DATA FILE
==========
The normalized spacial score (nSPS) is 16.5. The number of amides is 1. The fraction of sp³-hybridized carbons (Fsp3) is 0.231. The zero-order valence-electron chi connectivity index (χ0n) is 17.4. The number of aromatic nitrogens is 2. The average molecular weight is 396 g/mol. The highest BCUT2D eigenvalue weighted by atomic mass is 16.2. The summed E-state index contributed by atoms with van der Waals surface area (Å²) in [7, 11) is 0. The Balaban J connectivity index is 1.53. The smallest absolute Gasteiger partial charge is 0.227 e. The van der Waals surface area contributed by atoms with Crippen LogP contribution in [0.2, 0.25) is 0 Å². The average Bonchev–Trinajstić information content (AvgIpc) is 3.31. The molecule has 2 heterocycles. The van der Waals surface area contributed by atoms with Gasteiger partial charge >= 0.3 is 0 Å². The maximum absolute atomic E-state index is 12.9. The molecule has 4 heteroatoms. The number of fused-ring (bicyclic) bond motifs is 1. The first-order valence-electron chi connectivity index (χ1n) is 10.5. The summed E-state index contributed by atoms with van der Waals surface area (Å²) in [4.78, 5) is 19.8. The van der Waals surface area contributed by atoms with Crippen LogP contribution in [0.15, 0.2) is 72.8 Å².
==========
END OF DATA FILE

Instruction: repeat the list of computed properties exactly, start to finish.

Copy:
The normalized spacial score (nSPS) is 16.5. The number of amides is 1. The fraction of sp³-hybridized carbons (Fsp3) is 0.231. The zero-order valence-electron chi connectivity index (χ0n) is 17.4. The number of aromatic nitrogens is 2. The average molecular weight is 396 g/mol. The highest BCUT2D eigenvalue weighted by atomic mass is 16.2. The summed E-state index contributed by atoms with van der Waals surface area (Å²) in [7, 11) is 0. The Balaban J connectivity index is 1.53. The smallest absolute Gasteiger partial charge is 0.227 e. The van der Waals surface area contributed by atoms with Crippen LogP contribution in [0.2, 0.25) is 0 Å². The average Bonchev–Trinajstić information content (AvgIpc) is 3.31. The molecule has 2 heterocycles. The van der Waals surface area contributed by atoms with Gasteiger partial charge >= 0.3 is 0 Å². The maximum absolute atomic E-state index is 12.9. The molecule has 4 heteroatoms. The number of fused-ring (bicyclic) bond motifs is 1. The first-order valence-electron chi connectivity index (χ1n) is 10.5. The summed E-state index contributed by atoms with van der Waals surface area (Å²) in [4.78, 5) is 19.8. The van der Waals surface area contributed by atoms with Crippen LogP contribution in [0.15, 0.2) is 72.8 Å².